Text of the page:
Just came across a great wee paper by researchers at the Virginia Institute of Marine Science, examining dispersal of eelgrass (Zostera marina) seeds through biotic mechanisms. Basically, they found that the seeds of this seagrass species can actually pass through the guts of marine animals like fish and turtles and still be viable to germinate, much like happens with many terrestrial plant species (think of many of the fruits that you eat!). Another reminder of the similarities between seagrasses and terrestrial angiosperms!
Now you may be thinking…so why is this important? Well, it turns out that from an ecological point of view this is exceptionally important, as it may allow the seagrass seeds to travel to (and eventually colonise) otherwise bare areas that would be too far away for seeds to reach through normal dispersal mechanisms (such as transport with water currents). To get a more detailed overview of dispersal in seagrasses as a whole, there is a great paper published in Bioscience (Robert Orth is a co-author on this paper as well, as are a few people from my research group). This paper comes to the conclusion that dispersal of seagrass seeds over long distances (10s -100s km) through mechanisms like biotic dispersal is extremely important to the maintenance of seagrass populations!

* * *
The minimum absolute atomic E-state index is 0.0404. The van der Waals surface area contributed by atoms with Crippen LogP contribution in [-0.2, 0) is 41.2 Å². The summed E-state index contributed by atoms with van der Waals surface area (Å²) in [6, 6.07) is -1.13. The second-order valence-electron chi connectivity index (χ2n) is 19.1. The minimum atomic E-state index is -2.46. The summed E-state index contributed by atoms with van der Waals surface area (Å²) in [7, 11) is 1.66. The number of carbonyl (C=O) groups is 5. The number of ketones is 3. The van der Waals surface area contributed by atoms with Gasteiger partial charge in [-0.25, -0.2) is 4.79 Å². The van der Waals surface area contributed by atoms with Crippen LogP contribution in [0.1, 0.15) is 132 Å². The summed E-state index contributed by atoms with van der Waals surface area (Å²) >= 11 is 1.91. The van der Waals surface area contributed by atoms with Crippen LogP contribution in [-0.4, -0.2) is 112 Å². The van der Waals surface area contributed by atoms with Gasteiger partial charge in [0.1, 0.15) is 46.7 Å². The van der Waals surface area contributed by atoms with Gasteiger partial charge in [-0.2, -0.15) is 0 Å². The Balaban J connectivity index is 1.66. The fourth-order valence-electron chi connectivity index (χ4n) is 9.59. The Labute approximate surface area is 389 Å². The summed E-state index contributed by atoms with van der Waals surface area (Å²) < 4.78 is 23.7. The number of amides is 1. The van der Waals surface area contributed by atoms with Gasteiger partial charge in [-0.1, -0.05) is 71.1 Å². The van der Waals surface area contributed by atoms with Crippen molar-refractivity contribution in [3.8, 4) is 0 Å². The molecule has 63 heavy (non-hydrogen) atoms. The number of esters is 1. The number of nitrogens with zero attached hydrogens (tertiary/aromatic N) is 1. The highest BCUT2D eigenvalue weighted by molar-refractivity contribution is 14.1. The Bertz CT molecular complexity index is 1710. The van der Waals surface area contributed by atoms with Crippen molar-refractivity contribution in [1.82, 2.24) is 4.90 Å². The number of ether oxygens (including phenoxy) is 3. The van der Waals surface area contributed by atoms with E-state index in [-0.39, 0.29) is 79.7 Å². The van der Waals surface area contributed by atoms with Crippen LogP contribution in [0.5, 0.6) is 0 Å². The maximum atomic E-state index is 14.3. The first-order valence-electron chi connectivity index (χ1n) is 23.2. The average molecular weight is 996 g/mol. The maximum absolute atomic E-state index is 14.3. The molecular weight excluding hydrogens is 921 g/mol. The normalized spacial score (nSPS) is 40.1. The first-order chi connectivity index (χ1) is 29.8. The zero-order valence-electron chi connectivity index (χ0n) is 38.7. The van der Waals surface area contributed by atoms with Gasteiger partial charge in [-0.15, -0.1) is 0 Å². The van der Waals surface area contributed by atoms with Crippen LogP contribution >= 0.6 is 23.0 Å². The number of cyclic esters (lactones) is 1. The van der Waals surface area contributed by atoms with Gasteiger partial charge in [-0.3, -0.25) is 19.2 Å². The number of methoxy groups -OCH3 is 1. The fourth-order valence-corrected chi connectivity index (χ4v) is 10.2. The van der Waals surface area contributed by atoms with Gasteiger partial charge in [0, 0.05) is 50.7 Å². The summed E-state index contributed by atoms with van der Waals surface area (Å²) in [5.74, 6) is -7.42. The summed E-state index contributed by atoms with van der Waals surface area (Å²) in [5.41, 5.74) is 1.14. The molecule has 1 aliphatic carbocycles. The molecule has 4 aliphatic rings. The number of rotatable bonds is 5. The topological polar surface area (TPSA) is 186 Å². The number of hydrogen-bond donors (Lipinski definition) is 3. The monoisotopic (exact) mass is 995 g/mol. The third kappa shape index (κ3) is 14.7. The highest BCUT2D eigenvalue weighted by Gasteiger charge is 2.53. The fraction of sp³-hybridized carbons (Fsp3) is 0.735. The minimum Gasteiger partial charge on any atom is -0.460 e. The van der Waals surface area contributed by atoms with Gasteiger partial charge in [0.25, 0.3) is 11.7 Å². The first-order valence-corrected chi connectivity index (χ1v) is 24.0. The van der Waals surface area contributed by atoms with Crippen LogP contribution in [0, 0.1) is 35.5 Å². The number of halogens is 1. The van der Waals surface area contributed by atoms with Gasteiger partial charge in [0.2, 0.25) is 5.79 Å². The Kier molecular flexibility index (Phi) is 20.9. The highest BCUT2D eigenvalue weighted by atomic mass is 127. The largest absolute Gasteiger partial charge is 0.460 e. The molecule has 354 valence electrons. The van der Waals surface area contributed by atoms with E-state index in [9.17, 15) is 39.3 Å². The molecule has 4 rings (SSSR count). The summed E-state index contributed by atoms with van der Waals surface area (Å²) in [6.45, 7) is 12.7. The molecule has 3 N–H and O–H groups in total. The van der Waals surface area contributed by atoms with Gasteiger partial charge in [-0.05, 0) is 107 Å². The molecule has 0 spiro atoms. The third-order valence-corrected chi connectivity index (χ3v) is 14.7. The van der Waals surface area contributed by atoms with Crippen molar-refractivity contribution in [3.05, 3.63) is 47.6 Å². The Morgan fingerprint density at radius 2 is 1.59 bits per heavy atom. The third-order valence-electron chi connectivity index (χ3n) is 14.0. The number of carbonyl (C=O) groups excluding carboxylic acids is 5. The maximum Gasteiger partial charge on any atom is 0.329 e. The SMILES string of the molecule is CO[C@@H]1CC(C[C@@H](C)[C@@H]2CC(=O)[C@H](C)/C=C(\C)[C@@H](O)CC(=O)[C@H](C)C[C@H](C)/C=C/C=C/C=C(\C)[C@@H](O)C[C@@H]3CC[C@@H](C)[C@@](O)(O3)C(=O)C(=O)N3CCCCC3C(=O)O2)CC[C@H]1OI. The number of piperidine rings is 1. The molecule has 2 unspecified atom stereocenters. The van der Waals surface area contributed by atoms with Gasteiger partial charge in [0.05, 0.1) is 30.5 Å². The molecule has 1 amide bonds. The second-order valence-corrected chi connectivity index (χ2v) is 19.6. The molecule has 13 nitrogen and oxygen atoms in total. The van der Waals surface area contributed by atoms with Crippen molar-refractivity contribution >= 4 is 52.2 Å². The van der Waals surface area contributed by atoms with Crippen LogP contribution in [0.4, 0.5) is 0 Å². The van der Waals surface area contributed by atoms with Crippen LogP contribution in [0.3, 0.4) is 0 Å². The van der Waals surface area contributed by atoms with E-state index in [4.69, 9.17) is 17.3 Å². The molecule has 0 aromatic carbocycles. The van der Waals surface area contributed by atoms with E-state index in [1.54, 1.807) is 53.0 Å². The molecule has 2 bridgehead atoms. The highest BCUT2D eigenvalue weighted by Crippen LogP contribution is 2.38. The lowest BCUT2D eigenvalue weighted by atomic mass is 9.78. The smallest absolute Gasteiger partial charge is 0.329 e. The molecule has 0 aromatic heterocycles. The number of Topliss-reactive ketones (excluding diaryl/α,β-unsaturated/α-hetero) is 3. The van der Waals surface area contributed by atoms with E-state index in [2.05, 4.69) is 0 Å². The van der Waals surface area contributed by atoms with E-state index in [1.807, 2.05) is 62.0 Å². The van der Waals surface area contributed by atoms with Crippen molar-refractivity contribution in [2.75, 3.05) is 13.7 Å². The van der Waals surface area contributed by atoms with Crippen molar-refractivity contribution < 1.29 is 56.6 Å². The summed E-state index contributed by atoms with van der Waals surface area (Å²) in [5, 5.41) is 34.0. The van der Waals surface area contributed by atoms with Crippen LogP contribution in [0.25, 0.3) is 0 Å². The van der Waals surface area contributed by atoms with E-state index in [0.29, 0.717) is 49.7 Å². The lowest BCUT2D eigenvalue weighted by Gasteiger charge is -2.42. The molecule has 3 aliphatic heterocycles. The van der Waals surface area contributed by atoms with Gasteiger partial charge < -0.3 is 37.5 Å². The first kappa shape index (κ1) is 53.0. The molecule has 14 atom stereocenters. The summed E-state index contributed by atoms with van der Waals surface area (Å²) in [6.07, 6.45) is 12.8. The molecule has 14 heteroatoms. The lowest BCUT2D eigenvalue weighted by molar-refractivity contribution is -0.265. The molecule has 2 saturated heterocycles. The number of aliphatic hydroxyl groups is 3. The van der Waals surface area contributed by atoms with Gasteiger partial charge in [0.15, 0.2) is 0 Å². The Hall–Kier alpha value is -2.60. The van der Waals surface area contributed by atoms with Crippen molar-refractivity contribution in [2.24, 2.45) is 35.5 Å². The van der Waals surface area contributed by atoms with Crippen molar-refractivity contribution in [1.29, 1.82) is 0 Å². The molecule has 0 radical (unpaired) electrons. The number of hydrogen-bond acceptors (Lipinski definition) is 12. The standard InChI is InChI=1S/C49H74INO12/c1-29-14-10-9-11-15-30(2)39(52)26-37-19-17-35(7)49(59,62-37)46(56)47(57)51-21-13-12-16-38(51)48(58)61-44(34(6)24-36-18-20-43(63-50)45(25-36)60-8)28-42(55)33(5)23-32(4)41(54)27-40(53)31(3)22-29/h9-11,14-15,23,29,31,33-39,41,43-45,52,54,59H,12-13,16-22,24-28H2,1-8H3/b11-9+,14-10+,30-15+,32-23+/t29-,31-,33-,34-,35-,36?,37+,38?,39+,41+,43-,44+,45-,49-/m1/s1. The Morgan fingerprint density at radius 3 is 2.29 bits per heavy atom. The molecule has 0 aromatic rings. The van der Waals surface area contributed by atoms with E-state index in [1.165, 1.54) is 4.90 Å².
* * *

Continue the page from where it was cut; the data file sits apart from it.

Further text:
All in all some really cool stuff that’s helping shape the way we monitor and conserve seagrass meadows, which form the basis of coastal ecosystems in many parts of the world.